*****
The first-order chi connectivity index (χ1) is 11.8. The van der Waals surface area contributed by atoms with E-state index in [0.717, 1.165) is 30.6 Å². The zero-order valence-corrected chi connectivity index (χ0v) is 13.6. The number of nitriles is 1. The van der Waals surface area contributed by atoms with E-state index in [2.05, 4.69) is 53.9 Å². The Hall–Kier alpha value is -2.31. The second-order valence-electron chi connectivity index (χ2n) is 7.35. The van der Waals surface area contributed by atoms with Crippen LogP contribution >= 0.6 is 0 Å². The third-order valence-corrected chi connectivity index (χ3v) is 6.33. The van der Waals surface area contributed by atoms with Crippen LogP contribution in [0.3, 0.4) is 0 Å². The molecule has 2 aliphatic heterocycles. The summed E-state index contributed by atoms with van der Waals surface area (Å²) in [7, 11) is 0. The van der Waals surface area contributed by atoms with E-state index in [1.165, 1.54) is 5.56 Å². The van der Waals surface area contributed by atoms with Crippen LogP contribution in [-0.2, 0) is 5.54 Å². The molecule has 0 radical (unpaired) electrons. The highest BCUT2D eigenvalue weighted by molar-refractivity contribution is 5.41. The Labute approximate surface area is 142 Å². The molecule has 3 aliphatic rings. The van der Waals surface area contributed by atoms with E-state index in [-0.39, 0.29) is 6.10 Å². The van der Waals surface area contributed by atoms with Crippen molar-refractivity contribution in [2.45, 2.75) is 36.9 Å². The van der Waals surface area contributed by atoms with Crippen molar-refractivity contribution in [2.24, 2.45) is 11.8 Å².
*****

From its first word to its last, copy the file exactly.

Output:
The first-order chi connectivity index (χ1) is 11.8. The van der Waals surface area contributed by atoms with E-state index in [0.717, 1.165) is 30.6 Å². The zero-order valence-corrected chi connectivity index (χ0v) is 13.6. The number of nitriles is 1. The van der Waals surface area contributed by atoms with E-state index in [2.05, 4.69) is 53.9 Å². The Hall–Kier alpha value is -2.31. The second-order valence-electron chi connectivity index (χ2n) is 7.35. The van der Waals surface area contributed by atoms with Crippen LogP contribution >= 0.6 is 0 Å². The third-order valence-corrected chi connectivity index (χ3v) is 6.33. The van der Waals surface area contributed by atoms with Crippen LogP contribution in [0.3, 0.4) is 0 Å². The molecule has 2 aliphatic heterocycles. The summed E-state index contributed by atoms with van der Waals surface area (Å²) in [7, 11) is 0. The van der Waals surface area contributed by atoms with E-state index in [1.165, 1.54) is 5.56 Å². The van der Waals surface area contributed by atoms with Crippen LogP contribution in [-0.2, 0) is 5.54 Å². The molecule has 0 radical (unpaired) electrons. The highest BCUT2D eigenvalue weighted by molar-refractivity contribution is 5.41. The Labute approximate surface area is 142 Å². The molecule has 3 aliphatic rings. The van der Waals surface area contributed by atoms with E-state index in [-0.39, 0.29) is 6.10 Å². The van der Waals surface area contributed by atoms with Crippen molar-refractivity contribution in [2.45, 2.75) is 36.9 Å². The van der Waals surface area contributed by atoms with Crippen molar-refractivity contribution in [2.24, 2.45) is 11.8 Å².